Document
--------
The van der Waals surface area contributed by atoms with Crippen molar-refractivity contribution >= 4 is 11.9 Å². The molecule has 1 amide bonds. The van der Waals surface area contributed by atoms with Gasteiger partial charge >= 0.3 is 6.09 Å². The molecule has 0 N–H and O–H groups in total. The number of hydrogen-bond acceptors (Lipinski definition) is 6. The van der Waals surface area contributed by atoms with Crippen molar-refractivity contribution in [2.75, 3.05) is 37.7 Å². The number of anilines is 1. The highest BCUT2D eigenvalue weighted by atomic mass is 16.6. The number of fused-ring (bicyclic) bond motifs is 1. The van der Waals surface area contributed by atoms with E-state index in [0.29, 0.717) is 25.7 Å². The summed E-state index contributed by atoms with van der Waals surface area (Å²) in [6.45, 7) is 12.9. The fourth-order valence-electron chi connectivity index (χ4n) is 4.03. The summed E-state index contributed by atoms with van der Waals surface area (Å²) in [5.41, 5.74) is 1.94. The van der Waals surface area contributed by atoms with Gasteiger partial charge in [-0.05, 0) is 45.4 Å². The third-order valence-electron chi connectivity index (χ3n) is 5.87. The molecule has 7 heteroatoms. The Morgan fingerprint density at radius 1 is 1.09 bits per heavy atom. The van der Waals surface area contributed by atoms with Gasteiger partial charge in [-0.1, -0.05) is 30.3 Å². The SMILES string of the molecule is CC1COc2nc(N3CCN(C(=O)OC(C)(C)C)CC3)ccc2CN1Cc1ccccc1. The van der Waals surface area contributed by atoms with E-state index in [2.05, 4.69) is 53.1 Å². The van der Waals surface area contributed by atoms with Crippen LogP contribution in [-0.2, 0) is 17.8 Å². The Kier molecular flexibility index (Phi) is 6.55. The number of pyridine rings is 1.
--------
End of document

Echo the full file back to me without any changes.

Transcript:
The van der Waals surface area contributed by atoms with Crippen molar-refractivity contribution >= 4 is 11.9 Å². The molecule has 1 amide bonds. The van der Waals surface area contributed by atoms with Gasteiger partial charge >= 0.3 is 6.09 Å². The molecule has 0 N–H and O–H groups in total. The number of hydrogen-bond acceptors (Lipinski definition) is 6. The van der Waals surface area contributed by atoms with Crippen molar-refractivity contribution in [2.75, 3.05) is 37.7 Å². The number of anilines is 1. The highest BCUT2D eigenvalue weighted by atomic mass is 16.6. The number of fused-ring (bicyclic) bond motifs is 1. The van der Waals surface area contributed by atoms with E-state index in [0.29, 0.717) is 25.7 Å². The summed E-state index contributed by atoms with van der Waals surface area (Å²) in [6.45, 7) is 12.9. The fourth-order valence-electron chi connectivity index (χ4n) is 4.03. The summed E-state index contributed by atoms with van der Waals surface area (Å²) in [5.41, 5.74) is 1.94. The van der Waals surface area contributed by atoms with Gasteiger partial charge in [-0.05, 0) is 45.4 Å². The third-order valence-electron chi connectivity index (χ3n) is 5.87. The molecule has 7 heteroatoms. The Morgan fingerprint density at radius 1 is 1.09 bits per heavy atom. The van der Waals surface area contributed by atoms with Gasteiger partial charge in [-0.1, -0.05) is 30.3 Å². The SMILES string of the molecule is CC1COc2nc(N3CCN(C(=O)OC(C)(C)C)CC3)ccc2CN1Cc1ccccc1. The van der Waals surface area contributed by atoms with E-state index in [2.05, 4.69) is 53.1 Å². The van der Waals surface area contributed by atoms with Crippen LogP contribution in [-0.2, 0) is 17.8 Å². The Kier molecular flexibility index (Phi) is 6.55. The number of pyridine rings is 1.